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Legacy and long-term goals for UEFA Women's EURO

UEFA chief of women's football Nadine Kessler expressed her excitement for Women's EURO 2022 at a special preview event with media at Old Trafford on Tuesday.

Nadine Kessler addresses media at today's special event
Nadine Kessler addresses media at today's special event UEFA

With the long-awaited start of the tournament almost upon us, Kessler shared her thoughts ahead of the big kick-off, as well as explaining its importance in the broader context of growing the women's game.

"I'm very excited, I feel pressure and so many different kinds of emotion, but I can't wait to get the ball rolling now," said Kessler, who has overseen huge developments in women's football since the previous Women's EURO in 2017 as part of UEFA's Time For Action strategy, launched in 2019.

"It's completely incomparable. We have come a long way, players are being treated like athletes and we have a sport turned into a proper profession," she explained. "There has been a huge shift in culture and mindset. Women's football is in a different sphere now.

"For UEFA, it has been very important to drive that change and investment in projects, such as the UEFA Women's Champions League reform, shows that now we are worlds apart."

Women's EURO 2022 promises to be the largest female sports event that Europe has ever seen, with ticket sales for the tournament having already broken records ahead of its kick-off on Wednesday, when hosts England meet Austria at Old Trafford.

"I'm a bit obsessed with the ticketing numbers -we're at 517,000 tickets now, a day before the opening, with people from 99 different countries buying tickets," Kessler said. "Who would have thought that for a women's tournament? That's simply fantastic and shows how high our expectation is."

A crucial legacy for now and the future

 Kessler on stage with Baroness Sue Campbell, FA director of women's football
Kessler on stage with Baroness Sue Campbell, FA director of women's footballUEFA

Despite the huge forward strides, there is no room for complacency and England 2022 represents a huge opportunity to build on momentum. This is a priority for UEFA and The Football Association (FA), who as hosts have developed an industry-leading legacy programme to attract more women and girls to the game.

The FA's director of women's football, Baroness Sue Campbell, outlined their desire to inspire the next generation to around 100 gathered media at Old Trafford.

"It's a real privilege and we're very proud to be hosting this tournament," she said. "As well as trying to break all the records in terms of making this such an iconic event, we fully recognise the women's game is growing all over Europe and this is a fantastic opportunity to drive it onto the next level.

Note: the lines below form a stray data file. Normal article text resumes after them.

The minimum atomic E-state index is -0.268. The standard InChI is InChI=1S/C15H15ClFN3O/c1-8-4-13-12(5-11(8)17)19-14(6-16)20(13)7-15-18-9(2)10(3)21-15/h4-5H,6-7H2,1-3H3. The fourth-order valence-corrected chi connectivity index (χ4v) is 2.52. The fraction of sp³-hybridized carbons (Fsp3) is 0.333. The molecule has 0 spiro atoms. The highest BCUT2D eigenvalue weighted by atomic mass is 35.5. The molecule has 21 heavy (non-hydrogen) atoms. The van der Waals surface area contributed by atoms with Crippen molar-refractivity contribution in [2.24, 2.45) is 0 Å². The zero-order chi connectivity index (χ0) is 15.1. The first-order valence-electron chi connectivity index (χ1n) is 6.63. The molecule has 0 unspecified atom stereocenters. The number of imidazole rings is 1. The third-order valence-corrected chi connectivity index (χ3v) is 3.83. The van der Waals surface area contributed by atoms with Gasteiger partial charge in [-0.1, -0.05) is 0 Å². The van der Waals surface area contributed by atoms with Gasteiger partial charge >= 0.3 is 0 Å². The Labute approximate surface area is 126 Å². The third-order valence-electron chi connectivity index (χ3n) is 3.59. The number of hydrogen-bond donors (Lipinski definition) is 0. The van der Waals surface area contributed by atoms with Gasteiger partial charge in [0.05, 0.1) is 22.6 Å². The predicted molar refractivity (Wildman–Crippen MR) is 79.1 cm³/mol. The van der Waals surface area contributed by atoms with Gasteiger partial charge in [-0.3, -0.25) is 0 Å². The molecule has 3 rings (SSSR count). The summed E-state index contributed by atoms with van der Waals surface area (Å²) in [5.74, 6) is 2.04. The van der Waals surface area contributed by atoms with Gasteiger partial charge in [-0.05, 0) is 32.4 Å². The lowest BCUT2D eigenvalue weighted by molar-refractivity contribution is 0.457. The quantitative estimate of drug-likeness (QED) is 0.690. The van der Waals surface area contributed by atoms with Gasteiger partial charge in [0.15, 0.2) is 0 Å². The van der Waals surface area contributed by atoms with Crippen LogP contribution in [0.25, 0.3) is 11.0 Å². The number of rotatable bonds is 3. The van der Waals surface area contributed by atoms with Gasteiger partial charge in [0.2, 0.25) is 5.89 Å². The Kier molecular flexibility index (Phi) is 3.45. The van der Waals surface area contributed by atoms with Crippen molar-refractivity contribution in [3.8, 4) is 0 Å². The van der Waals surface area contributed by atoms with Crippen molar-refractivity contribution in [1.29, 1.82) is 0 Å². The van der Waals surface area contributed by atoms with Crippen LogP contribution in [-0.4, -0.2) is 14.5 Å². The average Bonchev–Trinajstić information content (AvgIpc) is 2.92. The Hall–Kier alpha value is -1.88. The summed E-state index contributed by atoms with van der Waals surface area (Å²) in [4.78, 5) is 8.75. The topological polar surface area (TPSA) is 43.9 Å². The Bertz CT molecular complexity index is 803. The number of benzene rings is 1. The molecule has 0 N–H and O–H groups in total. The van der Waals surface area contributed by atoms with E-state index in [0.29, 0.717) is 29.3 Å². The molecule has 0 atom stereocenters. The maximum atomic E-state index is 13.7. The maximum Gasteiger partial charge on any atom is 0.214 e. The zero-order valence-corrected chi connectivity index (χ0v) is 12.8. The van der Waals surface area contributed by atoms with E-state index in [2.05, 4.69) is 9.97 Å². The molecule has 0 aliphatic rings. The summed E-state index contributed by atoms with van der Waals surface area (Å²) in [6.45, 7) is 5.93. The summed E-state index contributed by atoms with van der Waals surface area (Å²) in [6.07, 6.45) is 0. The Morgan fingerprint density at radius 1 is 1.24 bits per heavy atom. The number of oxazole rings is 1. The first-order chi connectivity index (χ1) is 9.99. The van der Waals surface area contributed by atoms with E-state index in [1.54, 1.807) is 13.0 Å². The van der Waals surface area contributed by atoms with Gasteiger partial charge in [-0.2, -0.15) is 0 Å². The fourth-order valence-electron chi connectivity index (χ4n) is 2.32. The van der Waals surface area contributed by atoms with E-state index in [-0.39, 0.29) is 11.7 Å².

"People often think legacy happens after something but I'm a great believer that it happens before and you have to prepare for it. The moment a youngster, or an oldster, is inspired, they want to be able to go and play so you have to do the groundwork to get that ready. We're grateful for all the support we've had from UEFA - it's been a terrific partnership."

"We need to make sure doors are open to girls all over Europe to make sure they can come and play the game."

Nadine Kessler

 

Developing women's football in England

Areas for investment

Kessler also responded to questions about the prize money for Women's EURO, which in 2022 is €16 million, double the figure in 2017.

Women’s EURO 2017: Watch all 68 goals

"We understand that if you compare directly to the men's game, people are allowed to have the opinion that it's not enough," she said.

"The amount has doubled but people need to fairly judge the overall situation of this tournament. UEFA will run a loss for this tournament, an investment we are absolutely willing and wanting to make to further grow the game, and this tournament is five times bigger, financially, than we had in 2017.

"Prize money is important and we all understand the symbolic meaning of huge increases in prize money and I am really sure with the commercialisation of the women's game at the moment, that big jumps can be expected in the future, but it's not the only area we have to invest in – [there are] tournament standards, event promotion, conditions around the teams, but compared to 2017 we are worlds apart.

"You have to figure out how to place investment and where to best put it strategically. Prize money is one part of that big picture but it's not the only one."

How to play football where you are

Tackling online abuse

UEFA director of football and social responsibility Michele Uva also presented UEFA's new #RealScars campaign to the assembled media, sharing a powerful video featuring Jorginho, Wendie Renard and Alisha Lehmann.

Real Scars: UEFA's new Respect campaign

"We have one of the biggest platforms in the world and we feel that we have responsibility in this field, and the passion to take care of this process," Uva said. "We can work together, including the media and the fans, and this is a match we can win if we play as a team.

"Women's EURO is an opportunity to kick off this process. We are planning over the next four years to monitor and report abuse in all of our competition finals – men's, women's and youth."

Uva was joined on stage by the FA's Inclusion Advisory Board chair Paul Elliott and former England international Karen Carney, who explained how it feels to receive online abuse and why UEFA's action and commitment to monitoring and reporting it is so important.

"Even now, I am anxious talking about it, it brings up scars. I never want anyone to go through it or feel like I felt after online abuse," she said.

"It's a difficult world we live in – we want to be happy, inclusive and supportive, embracing and championing one another – online abuse is a terrible thing people go through and it has to stop."

Learn about Real Scars